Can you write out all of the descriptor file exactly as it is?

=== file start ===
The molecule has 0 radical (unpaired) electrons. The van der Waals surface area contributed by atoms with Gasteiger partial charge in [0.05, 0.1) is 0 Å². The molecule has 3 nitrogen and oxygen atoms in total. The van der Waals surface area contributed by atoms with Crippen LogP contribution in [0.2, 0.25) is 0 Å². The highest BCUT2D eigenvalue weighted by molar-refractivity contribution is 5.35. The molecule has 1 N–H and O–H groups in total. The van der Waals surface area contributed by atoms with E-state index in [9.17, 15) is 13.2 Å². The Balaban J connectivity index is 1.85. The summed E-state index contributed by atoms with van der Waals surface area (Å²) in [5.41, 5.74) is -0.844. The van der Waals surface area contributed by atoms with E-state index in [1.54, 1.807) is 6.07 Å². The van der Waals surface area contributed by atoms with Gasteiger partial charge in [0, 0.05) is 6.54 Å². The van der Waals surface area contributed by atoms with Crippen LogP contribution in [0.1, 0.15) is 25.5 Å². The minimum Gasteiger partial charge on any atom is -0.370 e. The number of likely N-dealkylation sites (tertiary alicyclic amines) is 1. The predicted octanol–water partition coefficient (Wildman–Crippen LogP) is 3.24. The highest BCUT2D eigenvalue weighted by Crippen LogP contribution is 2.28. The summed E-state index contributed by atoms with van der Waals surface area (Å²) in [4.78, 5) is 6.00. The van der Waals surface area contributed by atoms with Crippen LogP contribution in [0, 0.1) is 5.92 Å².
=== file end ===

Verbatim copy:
The molecule has 0 radical (unpaired) electrons. The van der Waals surface area contributed by atoms with Gasteiger partial charge in [0.05, 0.1) is 0 Å². The molecule has 3 nitrogen and oxygen atoms in total. The van der Waals surface area contributed by atoms with Crippen LogP contribution in [0.2, 0.25) is 0 Å². The highest BCUT2D eigenvalue weighted by molar-refractivity contribution is 5.35. The molecule has 1 N–H and O–H groups in total. The van der Waals surface area contributed by atoms with E-state index in [9.17, 15) is 13.2 Å². The Balaban J connectivity index is 1.85. The summed E-state index contributed by atoms with van der Waals surface area (Å²) in [5.41, 5.74) is -0.844. The van der Waals surface area contributed by atoms with E-state index in [1.54, 1.807) is 6.07 Å². The van der Waals surface area contributed by atoms with Gasteiger partial charge in [0, 0.05) is 6.54 Å². The van der Waals surface area contributed by atoms with Crippen LogP contribution in [0.1, 0.15) is 25.5 Å². The minimum Gasteiger partial charge on any atom is -0.370 e. The number of likely N-dealkylation sites (tertiary alicyclic amines) is 1. The predicted octanol–water partition coefficient (Wildman–Crippen LogP) is 3.24. The highest BCUT2D eigenvalue weighted by Crippen LogP contribution is 2.28. The summed E-state index contributed by atoms with van der Waals surface area (Å²) in [4.78, 5) is 6.00. The van der Waals surface area contributed by atoms with Crippen LogP contribution in [0, 0.1) is 5.92 Å².